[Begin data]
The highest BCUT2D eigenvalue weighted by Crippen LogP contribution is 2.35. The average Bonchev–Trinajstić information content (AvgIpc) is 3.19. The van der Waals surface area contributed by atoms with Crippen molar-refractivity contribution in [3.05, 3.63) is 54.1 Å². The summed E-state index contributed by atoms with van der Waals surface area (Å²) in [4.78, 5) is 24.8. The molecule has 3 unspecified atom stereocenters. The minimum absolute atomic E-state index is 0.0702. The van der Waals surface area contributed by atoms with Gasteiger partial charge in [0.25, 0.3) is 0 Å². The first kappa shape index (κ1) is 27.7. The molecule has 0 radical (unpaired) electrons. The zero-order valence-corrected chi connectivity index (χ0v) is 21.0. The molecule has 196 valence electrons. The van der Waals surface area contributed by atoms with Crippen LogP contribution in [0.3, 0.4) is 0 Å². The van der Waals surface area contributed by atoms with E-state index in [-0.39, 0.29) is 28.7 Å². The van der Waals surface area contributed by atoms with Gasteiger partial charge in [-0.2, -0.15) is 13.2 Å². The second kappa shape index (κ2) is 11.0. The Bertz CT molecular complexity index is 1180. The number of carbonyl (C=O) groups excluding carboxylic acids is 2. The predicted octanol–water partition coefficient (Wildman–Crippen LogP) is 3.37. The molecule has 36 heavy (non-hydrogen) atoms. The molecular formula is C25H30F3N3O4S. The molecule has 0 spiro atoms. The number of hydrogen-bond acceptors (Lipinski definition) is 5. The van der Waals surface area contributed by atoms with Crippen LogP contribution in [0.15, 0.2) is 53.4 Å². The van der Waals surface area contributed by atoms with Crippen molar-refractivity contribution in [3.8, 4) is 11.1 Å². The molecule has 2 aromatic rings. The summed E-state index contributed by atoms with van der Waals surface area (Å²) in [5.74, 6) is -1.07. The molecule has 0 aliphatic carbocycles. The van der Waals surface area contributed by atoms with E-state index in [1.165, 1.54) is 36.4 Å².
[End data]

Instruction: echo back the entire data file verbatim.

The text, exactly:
The highest BCUT2D eigenvalue weighted by Crippen LogP contribution is 2.35. The average Bonchev–Trinajstić information content (AvgIpc) is 3.19. The van der Waals surface area contributed by atoms with Crippen molar-refractivity contribution in [3.05, 3.63) is 54.1 Å². The summed E-state index contributed by atoms with van der Waals surface area (Å²) in [4.78, 5) is 24.8. The molecule has 3 unspecified atom stereocenters. The minimum absolute atomic E-state index is 0.0702. The van der Waals surface area contributed by atoms with Gasteiger partial charge in [0.25, 0.3) is 0 Å². The first kappa shape index (κ1) is 27.7. The molecule has 0 radical (unpaired) electrons. The zero-order valence-corrected chi connectivity index (χ0v) is 21.0. The molecule has 196 valence electrons. The van der Waals surface area contributed by atoms with Crippen LogP contribution in [0.3, 0.4) is 0 Å². The van der Waals surface area contributed by atoms with E-state index in [-0.39, 0.29) is 28.7 Å². The van der Waals surface area contributed by atoms with Gasteiger partial charge in [-0.2, -0.15) is 13.2 Å². The second kappa shape index (κ2) is 11.0. The Bertz CT molecular complexity index is 1180. The number of carbonyl (C=O) groups excluding carboxylic acids is 2. The predicted octanol–water partition coefficient (Wildman–Crippen LogP) is 3.37. The molecule has 36 heavy (non-hydrogen) atoms. The molecular formula is C25H30F3N3O4S. The molecule has 0 spiro atoms. The number of hydrogen-bond acceptors (Lipinski definition) is 5. The van der Waals surface area contributed by atoms with Crippen LogP contribution in [0.15, 0.2) is 53.4 Å². The van der Waals surface area contributed by atoms with Crippen molar-refractivity contribution in [3.8, 4) is 11.1 Å². The molecule has 2 aromatic rings. The summed E-state index contributed by atoms with van der Waals surface area (Å²) in [5.74, 6) is -1.07. The molecule has 0 aliphatic carbocycles. The van der Waals surface area contributed by atoms with E-state index in [1.165, 1.54) is 36.4 Å².